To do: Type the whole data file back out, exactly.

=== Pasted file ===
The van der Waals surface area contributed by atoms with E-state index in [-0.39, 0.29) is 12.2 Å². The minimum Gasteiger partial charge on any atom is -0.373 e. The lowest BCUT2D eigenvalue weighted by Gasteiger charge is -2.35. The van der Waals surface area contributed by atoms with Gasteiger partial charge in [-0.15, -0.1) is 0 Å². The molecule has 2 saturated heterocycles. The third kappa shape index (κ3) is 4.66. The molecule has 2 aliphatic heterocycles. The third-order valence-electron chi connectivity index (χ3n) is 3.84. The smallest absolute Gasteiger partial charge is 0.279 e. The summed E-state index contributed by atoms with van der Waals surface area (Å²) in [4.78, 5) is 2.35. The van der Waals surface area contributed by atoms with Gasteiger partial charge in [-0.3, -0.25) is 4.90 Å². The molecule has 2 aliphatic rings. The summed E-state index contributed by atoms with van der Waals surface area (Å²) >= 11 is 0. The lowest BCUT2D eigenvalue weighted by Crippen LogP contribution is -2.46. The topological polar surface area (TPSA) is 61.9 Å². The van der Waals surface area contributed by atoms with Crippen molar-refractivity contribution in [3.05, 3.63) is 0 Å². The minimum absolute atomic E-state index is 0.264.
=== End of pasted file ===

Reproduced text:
The van der Waals surface area contributed by atoms with E-state index in [-0.39, 0.29) is 12.2 Å². The minimum Gasteiger partial charge on any atom is -0.373 e. The lowest BCUT2D eigenvalue weighted by Gasteiger charge is -2.35. The van der Waals surface area contributed by atoms with Gasteiger partial charge in [-0.15, -0.1) is 0 Å². The molecule has 2 saturated heterocycles. The third kappa shape index (κ3) is 4.66. The molecule has 2 aliphatic heterocycles. The third-order valence-electron chi connectivity index (χ3n) is 3.84. The smallest absolute Gasteiger partial charge is 0.279 e. The summed E-state index contributed by atoms with van der Waals surface area (Å²) in [4.78, 5) is 2.35. The van der Waals surface area contributed by atoms with Gasteiger partial charge in [-0.3, -0.25) is 4.90 Å². The molecule has 2 aliphatic rings. The summed E-state index contributed by atoms with van der Waals surface area (Å²) >= 11 is 0. The lowest BCUT2D eigenvalue weighted by Crippen LogP contribution is -2.46. The topological polar surface area (TPSA) is 61.9 Å². The van der Waals surface area contributed by atoms with Crippen molar-refractivity contribution in [3.05, 3.63) is 0 Å². The minimum absolute atomic E-state index is 0.264.